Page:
Treasury flips switch on $425M communications system
- By Elana Varon
- Aug 18, 1996
The Treasury Department switched off its 12-year-old Consolidated Data Network (CDN) telecommunications system Wednesday morning completing its cut-over to the new Treasury Communications System (TCS) run by TRW Inc.
Immediate changes to the Treasury-wide network are limited to advanced network management services said Wushow "Bill" Chou Treasury's deputy assistant secretary for information systems. New capabilities will be added gradually he said.
Charles Dubay Treasury's assistant director of telecommunications said that between October and January TRW will begin to replace the switches in the existing network with high-speed routers from Cisco Systems Inc. according to user requirements. By late spring the department will begin to install an Asynchronous Transfer Mode backbone to replace the frame-relay and circuit-switched network that comprises CDN.
In addition Treasury plans for the first time to charge agencies based on their usage of the network Dubay said. He said the department expects to have metering services in place in time to begin planning the fiscal 1998 budget.
The 10-year $425 million TCS contract calls for TRW to provide desktop- to-desktop data services for the entire department. The planned high-speed networks will support applications that include upgraded electronic mail electronic commerce security services and videoconferencing. The network will use the FTS 2000 system to carry its long-distance traffic.
By 2000 TCS is expected to transport about 700G a day-more than twice the traffic that CDN carried in its last few months. Treasury attributes this projected growth to the proliferation of local- area networks increased use of imaging technology and growing use of notebook computers by employees requiring remote access among other factors.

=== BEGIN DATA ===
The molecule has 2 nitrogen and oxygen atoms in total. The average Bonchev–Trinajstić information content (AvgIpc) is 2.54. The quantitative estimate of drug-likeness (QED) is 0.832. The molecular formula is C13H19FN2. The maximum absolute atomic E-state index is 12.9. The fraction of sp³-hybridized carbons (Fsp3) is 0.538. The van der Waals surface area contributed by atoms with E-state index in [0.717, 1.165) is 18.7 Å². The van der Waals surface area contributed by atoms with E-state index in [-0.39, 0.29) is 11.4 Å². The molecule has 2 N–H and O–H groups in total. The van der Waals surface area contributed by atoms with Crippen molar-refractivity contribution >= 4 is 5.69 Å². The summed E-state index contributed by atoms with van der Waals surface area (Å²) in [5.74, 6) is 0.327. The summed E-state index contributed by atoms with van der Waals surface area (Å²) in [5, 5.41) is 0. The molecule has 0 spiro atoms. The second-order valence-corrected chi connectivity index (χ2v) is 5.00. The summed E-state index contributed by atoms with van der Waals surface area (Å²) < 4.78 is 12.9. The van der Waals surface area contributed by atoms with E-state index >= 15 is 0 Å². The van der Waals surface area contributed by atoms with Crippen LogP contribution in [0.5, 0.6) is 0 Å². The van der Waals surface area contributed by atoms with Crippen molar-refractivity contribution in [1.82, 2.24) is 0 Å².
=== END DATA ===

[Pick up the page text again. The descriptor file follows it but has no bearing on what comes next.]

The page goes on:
Dubay said Treasury bureaus have started or planned tests of several new network applications including collaborative computing electronic ordering and expanded Internet services.
In addition to Treasury traffic a portion of the network may be used by other federal agencies and possibly state governments. Dubay said Treasury is now exploring an arrangement under which the Justice Department might buy TCS services and would entertain proposals from other agencies.
However he said "I don't expect we will be actively involved in any franchising 'til we get a good handle on what Treasury requirements are." He added that the greatest potential for shared access to TCS would be among agencies that have related missions "but if you look at the breadth and scope of the Treasury Department everyone has a community of interest."
Chou said Treasury plans to apply new performance-based contracting techniques to the TCS pact. "Vendors are being rewarded if they save us money " he said.